I recently found 2 different note pads with 6 different topics each – some I have already covered, some yet to be covered.
 I think I need a blogging journal.
 What do you do to capture your ideas, inspirations and musings?

Ok, so now I’m inspired to go do a Dad post! 🙂

It’s amazing how many things we can learn about blogging by looking at other lessons in life!
 

Yes, writing for your blog every day is helpful. But, if you can’t do that, you’re at least WRITING. Because you write every day for your clients, you are still practicing. I say that counts!

As for capturing ideas, I have two ways for doing it – I have a notebook that I keep with me where I can jot down ideas and I also have a running Google Docs document that I can access from anywhere where I can put down my ideas. As I’m working on something else and a blog post pops into my head, I’ll head over to the Google docs document and capture my thoughts as best I can. Then, I go back later and flesh it out into a post. I think I usually have anywhere from 10-20 posts hanging out in that document at a time! So, I guess that I do have a blogging journal. It really helps to have a bunch of ideas started that I can go back to and finish up.

Let me know when you write your Dad post – I’d love to see it!

It’s amazing how many things we can learn about blogging by looking at other lessons in life!
 

Yes, writing for your blog every day is helpful. But, if you can’t do that, you’re at least WRITING. Because you write every day for your clients, you are still practicing. I say that counts!

As for capturing ideas, I have two ways for doing it – I have a notebook that I keep with me where I can jot down ideas and I also have a running Google Docs document that I can access from anywhere where I can put down my ideas. As I’m working on something else and a blog post pops into my head, I’ll head over to the Google docs document and capture my thoughts as best I can. Then, I go back later and flesh it out into a post. I think I usually have anywhere from 10-20 posts hanging out in that document at a time! So, I guess that I do have a blogging journal. It really helps to have a bunch of ideas started that I can go back to and finish up.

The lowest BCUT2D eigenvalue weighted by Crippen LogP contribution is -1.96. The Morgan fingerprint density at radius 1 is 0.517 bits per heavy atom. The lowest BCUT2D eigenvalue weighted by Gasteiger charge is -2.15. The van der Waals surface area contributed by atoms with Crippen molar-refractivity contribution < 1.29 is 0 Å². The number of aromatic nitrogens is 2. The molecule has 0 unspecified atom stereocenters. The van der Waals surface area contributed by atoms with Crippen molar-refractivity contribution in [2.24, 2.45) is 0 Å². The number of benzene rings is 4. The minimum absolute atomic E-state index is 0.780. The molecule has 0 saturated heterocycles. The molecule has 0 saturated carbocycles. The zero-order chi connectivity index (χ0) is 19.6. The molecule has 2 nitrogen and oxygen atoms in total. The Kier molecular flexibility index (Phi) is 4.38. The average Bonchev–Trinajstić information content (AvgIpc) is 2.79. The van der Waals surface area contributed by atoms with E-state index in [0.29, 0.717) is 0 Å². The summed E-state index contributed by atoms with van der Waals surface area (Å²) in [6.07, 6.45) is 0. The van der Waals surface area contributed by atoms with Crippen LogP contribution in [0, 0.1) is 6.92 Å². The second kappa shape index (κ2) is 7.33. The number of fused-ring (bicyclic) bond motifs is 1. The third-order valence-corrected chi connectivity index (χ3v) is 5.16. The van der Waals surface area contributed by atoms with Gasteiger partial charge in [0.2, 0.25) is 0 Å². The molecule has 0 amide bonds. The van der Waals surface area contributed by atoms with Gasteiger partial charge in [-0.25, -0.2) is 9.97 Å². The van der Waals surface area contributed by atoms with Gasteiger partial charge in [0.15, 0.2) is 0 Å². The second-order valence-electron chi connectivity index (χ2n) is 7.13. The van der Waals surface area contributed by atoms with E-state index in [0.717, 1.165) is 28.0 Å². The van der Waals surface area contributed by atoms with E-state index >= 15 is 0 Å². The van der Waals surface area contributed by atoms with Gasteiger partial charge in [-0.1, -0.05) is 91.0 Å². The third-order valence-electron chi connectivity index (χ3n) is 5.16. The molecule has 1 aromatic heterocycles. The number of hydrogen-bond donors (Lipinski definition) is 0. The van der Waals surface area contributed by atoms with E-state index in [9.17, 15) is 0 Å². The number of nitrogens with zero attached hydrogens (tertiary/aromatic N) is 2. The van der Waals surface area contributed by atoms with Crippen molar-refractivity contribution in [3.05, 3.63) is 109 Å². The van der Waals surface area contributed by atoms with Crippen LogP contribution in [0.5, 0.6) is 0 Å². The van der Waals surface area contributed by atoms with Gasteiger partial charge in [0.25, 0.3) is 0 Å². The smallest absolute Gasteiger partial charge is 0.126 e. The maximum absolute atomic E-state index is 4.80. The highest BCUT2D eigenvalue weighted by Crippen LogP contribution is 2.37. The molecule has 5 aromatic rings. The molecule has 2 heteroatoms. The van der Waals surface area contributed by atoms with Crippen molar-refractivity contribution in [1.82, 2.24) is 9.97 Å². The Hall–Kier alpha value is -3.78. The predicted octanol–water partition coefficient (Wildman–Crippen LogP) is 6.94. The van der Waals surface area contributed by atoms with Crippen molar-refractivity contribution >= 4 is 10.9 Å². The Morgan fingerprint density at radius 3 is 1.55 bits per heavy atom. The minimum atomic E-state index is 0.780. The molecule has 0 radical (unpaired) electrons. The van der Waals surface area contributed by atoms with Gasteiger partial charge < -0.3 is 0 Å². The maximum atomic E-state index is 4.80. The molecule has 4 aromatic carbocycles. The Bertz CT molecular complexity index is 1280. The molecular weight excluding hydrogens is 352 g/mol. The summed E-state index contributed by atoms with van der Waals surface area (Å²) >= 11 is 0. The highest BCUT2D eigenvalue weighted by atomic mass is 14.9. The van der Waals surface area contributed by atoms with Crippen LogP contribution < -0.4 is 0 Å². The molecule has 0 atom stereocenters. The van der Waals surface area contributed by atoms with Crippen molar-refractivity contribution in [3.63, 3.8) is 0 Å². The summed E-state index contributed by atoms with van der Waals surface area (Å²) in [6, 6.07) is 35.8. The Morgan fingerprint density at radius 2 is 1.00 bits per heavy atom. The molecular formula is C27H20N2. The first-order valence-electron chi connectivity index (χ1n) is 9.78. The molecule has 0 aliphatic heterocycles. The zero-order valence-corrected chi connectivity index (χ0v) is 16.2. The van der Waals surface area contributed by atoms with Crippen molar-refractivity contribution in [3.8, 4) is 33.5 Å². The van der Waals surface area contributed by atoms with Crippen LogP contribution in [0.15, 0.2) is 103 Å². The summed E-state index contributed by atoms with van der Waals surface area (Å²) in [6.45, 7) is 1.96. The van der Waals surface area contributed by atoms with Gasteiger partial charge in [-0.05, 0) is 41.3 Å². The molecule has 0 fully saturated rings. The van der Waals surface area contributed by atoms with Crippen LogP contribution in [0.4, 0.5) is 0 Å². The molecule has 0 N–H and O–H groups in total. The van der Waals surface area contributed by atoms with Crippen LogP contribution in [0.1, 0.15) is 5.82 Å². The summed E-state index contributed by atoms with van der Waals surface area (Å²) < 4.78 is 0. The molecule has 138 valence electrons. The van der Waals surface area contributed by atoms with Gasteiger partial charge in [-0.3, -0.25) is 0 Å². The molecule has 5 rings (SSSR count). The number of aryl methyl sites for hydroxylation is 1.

Let me know when you write your Dad post – I’d love to see it!

Aww, Laura, you reminded me of my own father, who was among 10 brothers (he was second to last) and 4 sisters–and then had 5 daughters. He was always very gentle and affectionate, I think because he was afraid we’d break, lol. But no, it didn’t take much to make us cry in any case.

Headlines, content, and engagement=the 3 pillars of blogging, perhaps. I think
 a lot of us (okay, I) sometimes get so concerned that it’s not good-looking enough, that it’s not as sharp and decked out. And then I remind myself: content is king. I go to some oogly blogs regularly because I like to read them, not because I like watching
 some button dance a little jig for me every time I click on it.

Wow – that is a LARGE family!!!
 

I like what you said – I agree those items are the three pillars of blogging. Yes, design is important, but I would argue that the other things should come first. Thanks for the great thoughts!

Wow – that is a LARGE family!!!
 

I like what you said – I agree those items are the three pillars of blogging. Yes, design is important, but I would argue that the other things should come first. Thanks for the great thoughts!

Laura, This is great advice. You are so right that it is easy to forget about the basics and get distracted with plugins, SEO, etc. I just discovered your blog a couple of weeks ago when I joined your Tribe, and you really have a lot of great and consistent content — you truly seem to be following your own advice.

I think you summed it up perfectly: “Keep focused on what you do best and work hard to continue providing value to your readers. You’ll be much more likely to hit a home run that way.”
 

Great post Laura. Agree with Erica — you knocked it out of the park with this one!

This is a beautiful tribute, and I would posit that these tips are not just great for softball and blogging but also for most other things that can come your way. Practice really can make perfect (but only if you REALLY practice). Learning the fundamentals as you practice gives you a rock solid foundation. It’s all great wisdom that you present in a really touching and phenomenal way. Great post!

Funny, I was talking about this last night.
  My Dad taught me the best thing I’ve ever been taught by anyone – how to dig in and figure something out myself.
  I learned it doing math homework with him every night.
  I don’t know where I’d be without that – I certainly would not have taken as much math as I did!

I also played softball and learned countless life lessons there.
  Thanks for this, Laura.
  Awesome post.